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  • Those containing more than one acyl group are formed by the action of carbonyl chloride on acid amides: COC1 2 +2CH 3 Conh 2 = Co(NHCOCH3)2+2HC1.
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  • Nickel carbonyl, however, is extremely poisonous.
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  • When mesitylene is used, the reaction does not proceed beyond the aldehyde stage since hydrocarbon formation is prevented by the presence of a methyl group in the ortho-position to the -CHO group. Acids and alkalis are in general without action on nickel carbonyl.
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  • The vapour of nickel carbonyl burns with a luminous flame, a cold surface depressed in the flame being covered with a black deposit of nickel.
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  • It is prepared by the action of carbonyl chloride on dimethyl aniline in the presence of aluminium chloride: COC12+2C6H5N(CH3)2=2HC1+CO[C6H4N(CH3)2]2.
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  • Pyrocatechin readily condenses to form heterocyclic compounds; cyclic esters are formed by phosphorus trichloride and oxychloride, carbonyl chloride, sulphuryl chloride, &c.; whilst ortho-phenylenediamine, o-aminophenol, and o-aminothiophenol give phenazine, phenoxazine and thiodiphenylamine.
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  • It is readily decomposed by water and also by carbonyl chloride (Besson, Comptes rendus, 1896, 122, p. 140): 6PH 4 Br + 50001 2 = 10HCl + 5C0 + 6HBr + 2PH 3 + P 4 H 2.
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  • It is also decomposed by carbonyl chloride (Besson, loc. cit.).
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  • Of great interest are the carbonyl compounds.
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  • The aldol condensation (using aldehydes, ketones, two different carbonyl partners, and the intramolecular variant ).
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  • Deprotonation of the cysteine sulfhydryl by an adjacent histidine residue is followed by nucleophilic attack of the cysteine S on the peptide carbonyl carbonyl carbon.
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  • Note how, within the plane of the sheet, backbone carbonyl oxygen atoms point toward backbone amino N atoms of the adjacent strand.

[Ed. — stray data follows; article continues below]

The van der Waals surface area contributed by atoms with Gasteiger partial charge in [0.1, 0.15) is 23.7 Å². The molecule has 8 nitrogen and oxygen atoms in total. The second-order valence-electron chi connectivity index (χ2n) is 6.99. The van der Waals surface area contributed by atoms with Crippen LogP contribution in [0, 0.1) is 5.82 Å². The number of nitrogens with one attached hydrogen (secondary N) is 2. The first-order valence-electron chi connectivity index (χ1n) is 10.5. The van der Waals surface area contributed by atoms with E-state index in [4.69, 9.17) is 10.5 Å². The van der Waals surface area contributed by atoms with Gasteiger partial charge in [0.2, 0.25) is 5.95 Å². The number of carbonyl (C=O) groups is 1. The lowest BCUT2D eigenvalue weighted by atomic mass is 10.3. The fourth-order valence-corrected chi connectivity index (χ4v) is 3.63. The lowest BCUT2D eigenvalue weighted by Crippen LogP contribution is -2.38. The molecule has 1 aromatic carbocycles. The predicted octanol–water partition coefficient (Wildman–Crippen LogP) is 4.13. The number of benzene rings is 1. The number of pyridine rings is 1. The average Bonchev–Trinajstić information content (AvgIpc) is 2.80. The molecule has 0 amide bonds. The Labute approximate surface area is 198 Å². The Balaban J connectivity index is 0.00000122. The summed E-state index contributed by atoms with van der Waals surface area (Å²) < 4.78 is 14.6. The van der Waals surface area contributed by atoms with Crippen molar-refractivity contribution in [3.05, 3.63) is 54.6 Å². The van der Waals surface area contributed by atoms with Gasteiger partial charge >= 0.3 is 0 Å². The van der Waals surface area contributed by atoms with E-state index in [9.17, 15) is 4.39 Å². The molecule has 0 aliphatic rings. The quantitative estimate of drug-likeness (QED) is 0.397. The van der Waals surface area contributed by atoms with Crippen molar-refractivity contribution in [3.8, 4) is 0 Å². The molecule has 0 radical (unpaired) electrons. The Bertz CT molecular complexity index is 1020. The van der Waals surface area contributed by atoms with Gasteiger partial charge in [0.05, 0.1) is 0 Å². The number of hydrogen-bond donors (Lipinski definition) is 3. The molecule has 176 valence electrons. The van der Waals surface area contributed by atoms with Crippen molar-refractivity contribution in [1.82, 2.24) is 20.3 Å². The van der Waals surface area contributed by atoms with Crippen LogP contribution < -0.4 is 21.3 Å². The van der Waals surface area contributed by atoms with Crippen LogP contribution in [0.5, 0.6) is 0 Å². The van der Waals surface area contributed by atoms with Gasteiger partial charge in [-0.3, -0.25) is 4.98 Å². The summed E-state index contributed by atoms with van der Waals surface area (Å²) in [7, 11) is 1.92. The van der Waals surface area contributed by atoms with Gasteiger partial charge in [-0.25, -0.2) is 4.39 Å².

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  • Application of the 18 electron rule to metal carbonyl complexes.
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  • To establish the viability of 18 as a ligand we reacted it with a range of transition metal carbonyl compounds with mixed results.
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  • Simultaneously, the other aspartate donates a proton to the oxygen of the peptide carbonyl group.
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  • In contrast, formation of threohydrobupropion involves carbonyl reduction but does not involve cytochrome P450 isoenzymes.
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  • What does the latter evidence indicate as regards the behavior of the carbonyl ligands at the temperature of the measurement?
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  • The camphor molecule has one polar atom (a carbonyl oxygen) and three methyl groups.
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  • In contact with chlorine monoxide it forms carbonyl chloride and thionyl chloride (P. Schiitzenberger, Ber., 1869, 2, p. 219).
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  • Hofmann and Schotensack decompose a mixture of phenol (3 molecules) and sodium carbonate (4 mols.) with carbonyl chloride at 140-zoo° C. When 90% of the phenol has distilled over, the residue is dissolved and hydrochloric acid added, any phenol remaining is blown over in a current of steam, and the salicylic acid finally precipitated by hydrochloric acid.
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  • It is readily polymerized, small quantities of hydrochloric acid, zinc chloride, carbonyl chloride, &c. converting it, at ordinary temperatures, into paraldehyde, (C 2 H 4 0) 3, a liquid boiling at 124° C. and of specific gravity o�998 (15° C.).
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  • Other reactions which introduce carboxyl groups into aromatic groups are: the action of carbonyl chloride on aromatic hydrocarbons in the presence of aluminium chloride, acid-chlorides being formed which are readily decomposed by water to give the acid; the action of urea chloride Cl�CO�NH 2, cyanuric acid (CONH) 3, nascent cyanic acid, or carbanile on hydrocarbons in the presence of aluminium chloride, acid-amides being obtained which are readily decomposed to give the acid.
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  • It unites directly with chlorine, forming carbonyl chloride or phosgene (see below), and with nickel and iron to form nickel and iron carbonyls (see Nickel and IxoN).
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  • Urea chlorides are formed by the action of carbonyl chloride on ammonium chloride (at 400° C.), or on salts of primary amines.
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  • The iron and ruthenium clusters not only lost their carbonyl ligands, but their cluster cores were also fragmented.
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  • Other reactions which introduce carboxyl groups into aromatic groups are: the action of carbonyl chloride on aromatic hydrocarbons in the presence of aluminium chloride, acid-chlorides being formed which are readily decomposed by water to give the acid; the action of urea chloride Cl�CO�NH 2, cyanuric acid (CONH) 3, nascent cyanic acid, or carbanile on hydrocarbons in the presence of aluminium chloride, acid-amides being obtained which are readily decomposed to give the acid.